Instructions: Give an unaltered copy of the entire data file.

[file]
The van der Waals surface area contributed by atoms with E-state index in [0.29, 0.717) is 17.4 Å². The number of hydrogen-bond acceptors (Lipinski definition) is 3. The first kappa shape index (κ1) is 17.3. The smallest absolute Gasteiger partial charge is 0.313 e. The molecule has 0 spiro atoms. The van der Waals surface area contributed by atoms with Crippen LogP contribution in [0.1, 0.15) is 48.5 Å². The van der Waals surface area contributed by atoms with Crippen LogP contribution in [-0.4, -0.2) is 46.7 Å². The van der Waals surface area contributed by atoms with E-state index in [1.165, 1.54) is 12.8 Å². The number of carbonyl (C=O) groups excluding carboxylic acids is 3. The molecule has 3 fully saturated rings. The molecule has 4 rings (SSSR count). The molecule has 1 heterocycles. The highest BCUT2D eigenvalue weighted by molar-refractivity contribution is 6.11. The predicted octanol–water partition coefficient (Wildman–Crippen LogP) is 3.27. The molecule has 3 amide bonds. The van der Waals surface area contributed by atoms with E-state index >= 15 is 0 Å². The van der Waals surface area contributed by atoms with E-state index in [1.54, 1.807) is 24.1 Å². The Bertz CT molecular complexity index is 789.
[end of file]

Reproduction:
The van der Waals surface area contributed by atoms with E-state index in [0.29, 0.717) is 17.4 Å². The number of hydrogen-bond acceptors (Lipinski definition) is 3. The first kappa shape index (κ1) is 17.3. The smallest absolute Gasteiger partial charge is 0.313 e. The molecule has 0 spiro atoms. The van der Waals surface area contributed by atoms with Crippen LogP contribution in [0.1, 0.15) is 48.5 Å². The van der Waals surface area contributed by atoms with Crippen LogP contribution in [-0.4, -0.2) is 46.7 Å². The van der Waals surface area contributed by atoms with E-state index in [1.165, 1.54) is 12.8 Å². The number of carbonyl (C=O) groups excluding carboxylic acids is 3. The molecule has 3 fully saturated rings. The molecule has 4 rings (SSSR count). The molecule has 1 heterocycles. The highest BCUT2D eigenvalue weighted by molar-refractivity contribution is 6.11. The predicted octanol–water partition coefficient (Wildman–Crippen LogP) is 3.27. The molecule has 3 amide bonds. The van der Waals surface area contributed by atoms with E-state index >= 15 is 0 Å². The van der Waals surface area contributed by atoms with E-state index in [1.54, 1.807) is 24.1 Å². The Bertz CT molecular complexity index is 789.